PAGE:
Saturday, November 24, 2007

Canadian Catholic schools remove anti-God book

If secular schools can ban all mention of Christianity -- which they often do -- religious schools should obviously be able to ban anti-Christian books. How nice it would be, though, if both sides were mature enough to allow free exchange of ideas. I get the idea that church schools are by far the most tolerant in such matters

Halton's Catholic board has pulled The Golden Compass fantasy book – soon to be a Hollywood blockbuster starring Nicole Kidman – off school library shelves because of a complaint. Two other books in the trilogy by British author Philip Pullman have also been removed as a precaution, and principals have been ordered not to distribute December Scholastic book flyers because The Golden Compass is available to order. "(The complaint) came out of interviews that Philip Pullman had done, where he stated that he is an atheist and that he supports that," said Scott Millard, the board's manager of library services. "Since we are an educational institution, we want to be able to evaluate the material; we want to make sure we have the best material for students."

Following a recent Star story about the series, an internal memo was sent to elementary principals that said "the book is apparently written by an atheist where the characters and text are anti-God, anti-Catholic and anti-religion." Millard said if students want the books, they can ask librarians for them but the series won't be on display until a committee review is complete. The Golden Compass is the first of the "His Dark Materials" trilogy of books and have been likened to the Harry Potter series.

In the U.S., the Catholic League has accused the books of bashing Christianity and promoting atheism to children. The league is urging parents to boycott the movie, which opens Dec. 7. Catholic schools in Toronto and York Region have the books on their shelves and report no complaints. The public library in Burlington, in Halton Region, lists The Golden Compass as suggested reading for Grades 5 and 6. The award-winning tome was voted the best children's book in the past 70 years by readers across the globe. While the book was first published in 1995, complaints are surfacing now because of the buzz surrounding the movie, said Rick MacDonald, the Halton board's superintendent of curriculum services.

The Nov. 1 article in the Star prompted several emails from principals wondering if the book is appropriate for schools. Pullman has made controversial statements, telling The Washington Post in 2001 he was "trying to undermine the basis of Christian belief." In 2003, he said that compared to the Harry Potter series, his books had been "flying under the radar, saying things that are far more subversive than anything poor old Harry has said. My books are about killing God."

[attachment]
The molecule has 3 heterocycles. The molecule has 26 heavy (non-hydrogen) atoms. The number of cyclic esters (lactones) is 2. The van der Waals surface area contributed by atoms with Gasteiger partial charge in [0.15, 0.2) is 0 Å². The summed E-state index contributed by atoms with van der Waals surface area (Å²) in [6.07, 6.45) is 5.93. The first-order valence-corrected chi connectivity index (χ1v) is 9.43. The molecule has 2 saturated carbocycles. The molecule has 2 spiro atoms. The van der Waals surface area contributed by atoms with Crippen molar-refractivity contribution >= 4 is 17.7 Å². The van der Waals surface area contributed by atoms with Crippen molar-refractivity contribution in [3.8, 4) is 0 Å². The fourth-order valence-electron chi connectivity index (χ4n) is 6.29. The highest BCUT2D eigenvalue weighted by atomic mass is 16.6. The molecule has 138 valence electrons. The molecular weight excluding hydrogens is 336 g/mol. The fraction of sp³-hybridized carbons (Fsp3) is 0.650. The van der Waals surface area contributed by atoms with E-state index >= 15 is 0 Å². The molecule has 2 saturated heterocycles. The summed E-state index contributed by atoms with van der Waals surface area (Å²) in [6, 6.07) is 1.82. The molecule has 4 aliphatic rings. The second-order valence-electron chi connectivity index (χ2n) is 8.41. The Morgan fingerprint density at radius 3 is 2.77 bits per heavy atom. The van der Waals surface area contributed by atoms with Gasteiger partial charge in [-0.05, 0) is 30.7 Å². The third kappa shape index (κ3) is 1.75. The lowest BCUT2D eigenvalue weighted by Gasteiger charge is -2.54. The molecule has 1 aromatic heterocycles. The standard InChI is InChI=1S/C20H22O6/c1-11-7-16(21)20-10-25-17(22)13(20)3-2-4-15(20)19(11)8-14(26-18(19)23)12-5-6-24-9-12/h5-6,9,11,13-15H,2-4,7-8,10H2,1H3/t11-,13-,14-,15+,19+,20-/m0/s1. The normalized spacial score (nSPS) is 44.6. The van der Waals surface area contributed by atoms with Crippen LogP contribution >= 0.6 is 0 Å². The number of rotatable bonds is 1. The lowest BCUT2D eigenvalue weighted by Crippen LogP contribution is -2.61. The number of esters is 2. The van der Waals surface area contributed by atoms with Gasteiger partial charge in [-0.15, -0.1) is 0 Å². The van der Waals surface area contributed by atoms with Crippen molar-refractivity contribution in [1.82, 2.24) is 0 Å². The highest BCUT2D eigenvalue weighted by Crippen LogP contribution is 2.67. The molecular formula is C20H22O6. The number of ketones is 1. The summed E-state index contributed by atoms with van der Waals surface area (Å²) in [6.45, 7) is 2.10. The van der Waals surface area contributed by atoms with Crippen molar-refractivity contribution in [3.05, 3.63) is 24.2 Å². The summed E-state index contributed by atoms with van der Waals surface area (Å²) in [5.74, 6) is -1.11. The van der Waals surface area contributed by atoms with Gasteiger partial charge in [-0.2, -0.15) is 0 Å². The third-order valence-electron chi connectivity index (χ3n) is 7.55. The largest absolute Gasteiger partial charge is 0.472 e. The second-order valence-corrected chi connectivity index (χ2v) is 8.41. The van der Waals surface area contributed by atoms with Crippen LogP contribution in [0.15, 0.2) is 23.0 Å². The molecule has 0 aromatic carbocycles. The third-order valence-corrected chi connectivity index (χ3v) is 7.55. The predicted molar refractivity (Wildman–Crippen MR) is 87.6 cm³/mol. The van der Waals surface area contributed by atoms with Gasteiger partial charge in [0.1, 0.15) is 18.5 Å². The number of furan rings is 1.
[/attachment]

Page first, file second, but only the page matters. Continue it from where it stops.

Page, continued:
The board is unsure how many copies of the Pullman books are in circulation at its 37 elementary schools because they were not purchased centrally and are not a part of the curriculum. "We have a policy and procedure whereby individual, parents, staff, students or community members can apply to have material reviewed. That's what happened in this case," MacDonald said, adding he did not know who lodged the complaint. The complaint was received about a week and a half ago, and it is standard procedure to remove books from the shelves during the review. Any move to ban the book would be taken to trustees. Millard said he's still trying to find additional members for the review committee, but has sent copies to those already on the committee, such as MacDonald.

Milton pastor David Wilhelm, who is also a trustee and a committee member, said hasn't read the book yet and won't make a judgement until he has. He did not know when the review would be done. Richard Brock, who heads the Halton elementary branch of the Ontario English Catholic Teachers' Association, said he's had no complaints from teachers about the books being pulled. The board, he added, is within its rights to restrict distribution of the Scholastic flyer. "With elementary students, you're always going to bend in the direction of caution anyway," he said.